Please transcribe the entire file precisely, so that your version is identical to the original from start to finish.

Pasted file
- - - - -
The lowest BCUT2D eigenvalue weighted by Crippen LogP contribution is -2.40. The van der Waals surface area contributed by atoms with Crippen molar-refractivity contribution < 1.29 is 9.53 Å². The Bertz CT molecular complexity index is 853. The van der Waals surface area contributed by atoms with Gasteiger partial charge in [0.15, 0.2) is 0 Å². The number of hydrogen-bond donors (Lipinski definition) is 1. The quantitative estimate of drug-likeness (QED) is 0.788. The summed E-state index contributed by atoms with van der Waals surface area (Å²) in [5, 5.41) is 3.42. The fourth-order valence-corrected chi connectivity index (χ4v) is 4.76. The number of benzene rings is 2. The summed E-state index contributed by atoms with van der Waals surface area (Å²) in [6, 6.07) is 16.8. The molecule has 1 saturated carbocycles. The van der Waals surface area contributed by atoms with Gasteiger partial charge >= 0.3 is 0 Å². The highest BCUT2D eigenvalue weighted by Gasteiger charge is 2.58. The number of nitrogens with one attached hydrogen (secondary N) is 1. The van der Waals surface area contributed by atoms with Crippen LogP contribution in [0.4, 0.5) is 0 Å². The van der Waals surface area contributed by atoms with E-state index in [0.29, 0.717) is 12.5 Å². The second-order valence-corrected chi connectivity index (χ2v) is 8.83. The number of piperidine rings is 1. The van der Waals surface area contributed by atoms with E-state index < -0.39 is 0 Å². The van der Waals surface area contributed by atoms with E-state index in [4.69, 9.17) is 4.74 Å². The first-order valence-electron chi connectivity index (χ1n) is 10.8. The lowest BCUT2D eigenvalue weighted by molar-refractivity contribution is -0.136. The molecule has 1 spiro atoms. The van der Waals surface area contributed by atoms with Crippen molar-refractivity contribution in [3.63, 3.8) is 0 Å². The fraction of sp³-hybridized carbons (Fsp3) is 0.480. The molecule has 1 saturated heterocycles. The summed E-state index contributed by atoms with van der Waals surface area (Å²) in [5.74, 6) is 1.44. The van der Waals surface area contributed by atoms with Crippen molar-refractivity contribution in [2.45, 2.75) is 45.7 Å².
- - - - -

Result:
The lowest BCUT2D eigenvalue weighted by Crippen LogP contribution is -2.40. The van der Waals surface area contributed by atoms with Crippen molar-refractivity contribution < 1.29 is 9.53 Å². The Bertz CT molecular complexity index is 853. The van der Waals surface area contributed by atoms with Gasteiger partial charge in [0.15, 0.2) is 0 Å². The number of hydrogen-bond donors (Lipinski definition) is 1. The quantitative estimate of drug-likeness (QED) is 0.788. The summed E-state index contributed by atoms with van der Waals surface area (Å²) in [5, 5.41) is 3.42. The fourth-order valence-corrected chi connectivity index (χ4v) is 4.76. The number of benzene rings is 2. The summed E-state index contributed by atoms with van der Waals surface area (Å²) in [6, 6.07) is 16.8. The molecule has 1 saturated carbocycles. The van der Waals surface area contributed by atoms with Gasteiger partial charge >= 0.3 is 0 Å². The highest BCUT2D eigenvalue weighted by Gasteiger charge is 2.58. The number of nitrogens with one attached hydrogen (secondary N) is 1. The van der Waals surface area contributed by atoms with Crippen LogP contribution in [0.4, 0.5) is 0 Å². The van der Waals surface area contributed by atoms with E-state index in [0.29, 0.717) is 12.5 Å². The second-order valence-corrected chi connectivity index (χ2v) is 8.83. The number of piperidine rings is 1. The van der Waals surface area contributed by atoms with E-state index < -0.39 is 0 Å². The van der Waals surface area contributed by atoms with E-state index in [4.69, 9.17) is 4.74 Å². The first-order valence-electron chi connectivity index (χ1n) is 10.8. The lowest BCUT2D eigenvalue weighted by molar-refractivity contribution is -0.136. The molecule has 1 spiro atoms. The van der Waals surface area contributed by atoms with Crippen molar-refractivity contribution in [3.63, 3.8) is 0 Å². The fraction of sp³-hybridized carbons (Fsp3) is 0.480. The molecule has 1 saturated heterocycles. The summed E-state index contributed by atoms with van der Waals surface area (Å²) in [5.74, 6) is 1.44. The van der Waals surface area contributed by atoms with Crippen molar-refractivity contribution in [2.45, 2.75) is 45.7 Å².